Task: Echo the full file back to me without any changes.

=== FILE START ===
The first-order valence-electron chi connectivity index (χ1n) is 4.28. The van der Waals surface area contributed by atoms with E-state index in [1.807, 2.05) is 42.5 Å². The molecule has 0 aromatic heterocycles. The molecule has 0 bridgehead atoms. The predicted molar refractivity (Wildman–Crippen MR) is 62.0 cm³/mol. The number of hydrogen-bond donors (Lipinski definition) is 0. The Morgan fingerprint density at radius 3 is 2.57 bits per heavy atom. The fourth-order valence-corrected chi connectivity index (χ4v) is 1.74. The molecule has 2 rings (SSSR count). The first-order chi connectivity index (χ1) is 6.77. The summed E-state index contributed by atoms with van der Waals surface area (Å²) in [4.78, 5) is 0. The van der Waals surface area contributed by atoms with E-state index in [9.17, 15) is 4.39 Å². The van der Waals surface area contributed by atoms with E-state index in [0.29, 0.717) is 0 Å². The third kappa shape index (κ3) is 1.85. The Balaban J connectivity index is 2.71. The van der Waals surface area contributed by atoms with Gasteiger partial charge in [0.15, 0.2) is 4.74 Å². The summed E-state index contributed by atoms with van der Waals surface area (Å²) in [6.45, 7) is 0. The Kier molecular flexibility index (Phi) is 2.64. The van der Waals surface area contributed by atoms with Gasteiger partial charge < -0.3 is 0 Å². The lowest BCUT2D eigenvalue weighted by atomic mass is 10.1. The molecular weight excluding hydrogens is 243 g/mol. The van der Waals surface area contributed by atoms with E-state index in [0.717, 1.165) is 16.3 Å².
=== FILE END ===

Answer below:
The first-order valence-electron chi connectivity index (χ1n) is 4.28. The van der Waals surface area contributed by atoms with E-state index in [1.807, 2.05) is 42.5 Å². The molecule has 0 aromatic heterocycles. The molecule has 0 bridgehead atoms. The predicted molar refractivity (Wildman–Crippen MR) is 62.0 cm³/mol. The number of hydrogen-bond donors (Lipinski definition) is 0. The Morgan fingerprint density at radius 3 is 2.57 bits per heavy atom. The fourth-order valence-corrected chi connectivity index (χ4v) is 1.74. The molecule has 2 rings (SSSR count). The first-order chi connectivity index (χ1) is 6.77. The summed E-state index contributed by atoms with van der Waals surface area (Å²) in [4.78, 5) is 0. The van der Waals surface area contributed by atoms with E-state index in [9.17, 15) is 4.39 Å². The van der Waals surface area contributed by atoms with E-state index in [0.29, 0.717) is 0 Å². The third kappa shape index (κ3) is 1.85. The Balaban J connectivity index is 2.71. The van der Waals surface area contributed by atoms with Gasteiger partial charge in [0.15, 0.2) is 4.74 Å². The summed E-state index contributed by atoms with van der Waals surface area (Å²) in [6.45, 7) is 0. The Kier molecular flexibility index (Phi) is 2.64. The van der Waals surface area contributed by atoms with Gasteiger partial charge < -0.3 is 0 Å². The lowest BCUT2D eigenvalue weighted by atomic mass is 10.1. The molecular weight excluding hydrogens is 243 g/mol. The van der Waals surface area contributed by atoms with E-state index in [0.717, 1.165) is 16.3 Å².